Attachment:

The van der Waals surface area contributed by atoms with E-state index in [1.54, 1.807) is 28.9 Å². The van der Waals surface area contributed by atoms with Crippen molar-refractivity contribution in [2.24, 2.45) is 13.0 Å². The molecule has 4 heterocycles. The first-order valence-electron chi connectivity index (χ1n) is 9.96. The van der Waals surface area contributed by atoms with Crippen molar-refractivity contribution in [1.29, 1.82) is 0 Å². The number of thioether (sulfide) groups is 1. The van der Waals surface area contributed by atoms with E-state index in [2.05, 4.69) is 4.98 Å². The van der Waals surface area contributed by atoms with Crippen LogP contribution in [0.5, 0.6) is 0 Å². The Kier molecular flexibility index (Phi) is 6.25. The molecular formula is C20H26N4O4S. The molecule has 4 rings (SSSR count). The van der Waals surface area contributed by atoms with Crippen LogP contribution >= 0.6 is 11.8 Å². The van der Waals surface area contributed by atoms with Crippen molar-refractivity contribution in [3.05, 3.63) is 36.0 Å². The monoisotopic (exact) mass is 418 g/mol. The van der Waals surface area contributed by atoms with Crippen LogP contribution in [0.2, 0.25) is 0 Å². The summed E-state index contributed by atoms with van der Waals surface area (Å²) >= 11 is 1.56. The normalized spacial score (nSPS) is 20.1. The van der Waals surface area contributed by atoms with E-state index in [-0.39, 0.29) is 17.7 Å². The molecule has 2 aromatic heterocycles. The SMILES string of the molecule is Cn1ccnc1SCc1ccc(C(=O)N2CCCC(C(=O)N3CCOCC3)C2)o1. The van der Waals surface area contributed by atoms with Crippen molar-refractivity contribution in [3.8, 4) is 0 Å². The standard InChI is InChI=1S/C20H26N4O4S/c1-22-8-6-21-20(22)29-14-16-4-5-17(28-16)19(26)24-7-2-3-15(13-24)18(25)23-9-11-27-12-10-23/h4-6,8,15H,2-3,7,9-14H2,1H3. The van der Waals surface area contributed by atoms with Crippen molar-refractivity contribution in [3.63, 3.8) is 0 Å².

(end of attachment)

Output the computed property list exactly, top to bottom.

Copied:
The van der Waals surface area contributed by atoms with E-state index in [1.54, 1.807) is 28.9 Å². The van der Waals surface area contributed by atoms with Crippen molar-refractivity contribution in [2.24, 2.45) is 13.0 Å². The molecule has 4 heterocycles. The first-order valence-electron chi connectivity index (χ1n) is 9.96. The van der Waals surface area contributed by atoms with Crippen molar-refractivity contribution in [1.29, 1.82) is 0 Å². The number of thioether (sulfide) groups is 1. The van der Waals surface area contributed by atoms with E-state index in [2.05, 4.69) is 4.98 Å². The van der Waals surface area contributed by atoms with Crippen LogP contribution in [0.5, 0.6) is 0 Å². The Kier molecular flexibility index (Phi) is 6.25. The molecular formula is C20H26N4O4S. The molecule has 4 rings (SSSR count). The van der Waals surface area contributed by atoms with Crippen LogP contribution >= 0.6 is 11.8 Å². The van der Waals surface area contributed by atoms with Crippen molar-refractivity contribution in [3.05, 3.63) is 36.0 Å². The monoisotopic (exact) mass is 418 g/mol. The van der Waals surface area contributed by atoms with Crippen LogP contribution in [0.2, 0.25) is 0 Å². The summed E-state index contributed by atoms with van der Waals surface area (Å²) >= 11 is 1.56. The normalized spacial score (nSPS) is 20.1. The van der Waals surface area contributed by atoms with E-state index in [-0.39, 0.29) is 17.7 Å². The molecule has 2 aromatic heterocycles. The SMILES string of the molecule is Cn1ccnc1SCc1ccc(C(=O)N2CCCC(C(=O)N3CCOCC3)C2)o1. The van der Waals surface area contributed by atoms with Crippen molar-refractivity contribution in [3.8, 4) is 0 Å². The standard InChI is InChI=1S/C20H26N4O4S/c1-22-8-6-21-20(22)29-14-16-4-5-17(28-16)19(26)24-7-2-3-15(13-24)18(25)23-9-11-27-12-10-23/h4-6,8,15H,2-3,7,9-14H2,1H3. The van der Waals surface area contributed by atoms with Crippen molar-refractivity contribution in [3.63, 3.8) is 0 Å².